Your average Westerner can be forgiven for imagining Myanmar as one big tropical tragedy — an isolated place where freedom fighters and monks suffer under evil military overlords.
After all, that’s mostly what the West is told. Foreign reporters and filmmakers are all too keen to dive into the deep well of Myanmar’s misery. (And indeed, there is plenty of misery to explore.) But they’re terrible at documenting its lighter side.
What emerges is a lopsided view of the country’s humanity. Veer off the script and you will find that most people in Myanmar don’t neatly fit the typecast role of oppressed peasant. A lot of them are, in fact, riotously funny.
Exhibit A: “The Special One,” a short documentary shot by Yangon’s Tagu Films and directed by filmmaker Lamin Oo.
At first glance, the film is about a fishmonger. His name is Myint Lwin and he’s a tubby dude who runs a crew in a chaotic riverside market.
“The police, hospitals and the fish market never get a day off,” he explains. Idle hands lead to rotting fish. So his guys are in constant motion, collecting bucket after bucket of slippery fish on ice to keep their city fed.
But “The Special One” isn’t really about fish. It’s about passion and obsession — and Myint Lwin’s obsession is Chelsea, the London-based Premier League team. (So much for Myanmar’s infamous isolation.)
Myint Lwin has created a fantasy world where his dockside crew are footballers and he is their coach. He forces them to dress in Chelsea gear. He exhorts them to mimic Chelsea’s teamwork.
His passion for Chelsea runs so hot that, when rhapsodizing about the team, he sometimes starts to stutter. Maybe all this is one fishmonger’s method for coping with a grueling workplace. Or maybe the guy just really, really loves Chelsea.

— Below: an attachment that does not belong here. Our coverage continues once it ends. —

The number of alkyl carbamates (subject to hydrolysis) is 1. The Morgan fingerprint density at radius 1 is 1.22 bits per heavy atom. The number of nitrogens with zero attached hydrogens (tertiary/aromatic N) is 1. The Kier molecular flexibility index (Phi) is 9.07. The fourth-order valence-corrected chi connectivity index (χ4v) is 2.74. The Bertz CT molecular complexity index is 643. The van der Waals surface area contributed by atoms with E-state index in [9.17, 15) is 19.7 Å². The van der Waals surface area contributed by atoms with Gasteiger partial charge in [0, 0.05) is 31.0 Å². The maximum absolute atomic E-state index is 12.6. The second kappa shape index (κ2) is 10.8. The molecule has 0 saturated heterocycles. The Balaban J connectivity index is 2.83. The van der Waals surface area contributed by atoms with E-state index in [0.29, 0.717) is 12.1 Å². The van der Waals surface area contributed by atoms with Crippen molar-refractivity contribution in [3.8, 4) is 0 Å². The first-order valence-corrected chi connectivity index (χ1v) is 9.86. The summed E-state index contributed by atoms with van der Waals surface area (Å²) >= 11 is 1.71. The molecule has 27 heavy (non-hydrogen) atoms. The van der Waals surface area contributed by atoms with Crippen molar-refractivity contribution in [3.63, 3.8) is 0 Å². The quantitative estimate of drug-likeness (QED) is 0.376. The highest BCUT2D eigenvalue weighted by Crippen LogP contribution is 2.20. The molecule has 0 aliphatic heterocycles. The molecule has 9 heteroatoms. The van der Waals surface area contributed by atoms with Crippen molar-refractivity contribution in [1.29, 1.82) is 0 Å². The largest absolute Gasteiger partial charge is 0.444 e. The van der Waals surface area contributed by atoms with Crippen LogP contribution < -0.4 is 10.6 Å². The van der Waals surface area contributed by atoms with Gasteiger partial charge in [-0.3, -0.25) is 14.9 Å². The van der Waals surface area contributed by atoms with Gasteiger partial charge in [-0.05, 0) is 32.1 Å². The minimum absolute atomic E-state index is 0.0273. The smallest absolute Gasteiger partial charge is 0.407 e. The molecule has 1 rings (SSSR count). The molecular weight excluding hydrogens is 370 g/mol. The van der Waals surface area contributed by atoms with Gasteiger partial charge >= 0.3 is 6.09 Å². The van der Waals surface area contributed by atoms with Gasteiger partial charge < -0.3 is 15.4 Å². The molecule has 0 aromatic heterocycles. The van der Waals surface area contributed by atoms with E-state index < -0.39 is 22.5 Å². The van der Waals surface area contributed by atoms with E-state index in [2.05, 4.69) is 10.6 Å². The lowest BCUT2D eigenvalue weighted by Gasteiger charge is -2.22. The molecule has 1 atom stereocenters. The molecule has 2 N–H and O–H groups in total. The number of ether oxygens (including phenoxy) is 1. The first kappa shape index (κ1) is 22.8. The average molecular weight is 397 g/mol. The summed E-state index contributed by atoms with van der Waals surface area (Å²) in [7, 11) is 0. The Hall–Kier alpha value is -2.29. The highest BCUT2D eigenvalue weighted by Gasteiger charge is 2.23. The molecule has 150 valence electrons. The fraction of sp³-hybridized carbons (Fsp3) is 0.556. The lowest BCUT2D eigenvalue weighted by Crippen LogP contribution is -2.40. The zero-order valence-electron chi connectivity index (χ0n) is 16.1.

“The Special One” is the rarest of documentaries: a film about Myanmar that dares to be funny. It’s totally unlike anything captured in Myanmar by a foreigner’s lens.
(I should know. I’m one of those foreign journalists who, despite a deep affection for Myanmar, inevitably ends up dwelling on the country’s dark subjects such as child labor or the drug trade.)
“The Special One” builds off Lamin Oo’s “Homework,” a short documentary on a little girl in Yangon who has to speak with her father via online video chat because he’s working abroad.
Once again, Lamin Oo has turned a pedestrian scene into a poignant short film. Outside filmmakers wouldn’t bother to train their cameras on these largely invisible subjects — and, if they did, they probably wouldn’t get the same access.
That’s what makes the “The Special One” so refreshing. It offers a fuller vision of Myanmar’s humanity — and subtly clears out the cobweb of tired stereotypes at the same time.
Patrick Winn is senior Southeast Asia correspondent with GlobalPost, a US foreign news agency. He’s won the Robert F. Kennedy Journalism Award and a National Press Club award for this documentary work in Myanmar (See ‘Promise and Peril': https://vimeo.com/82404496).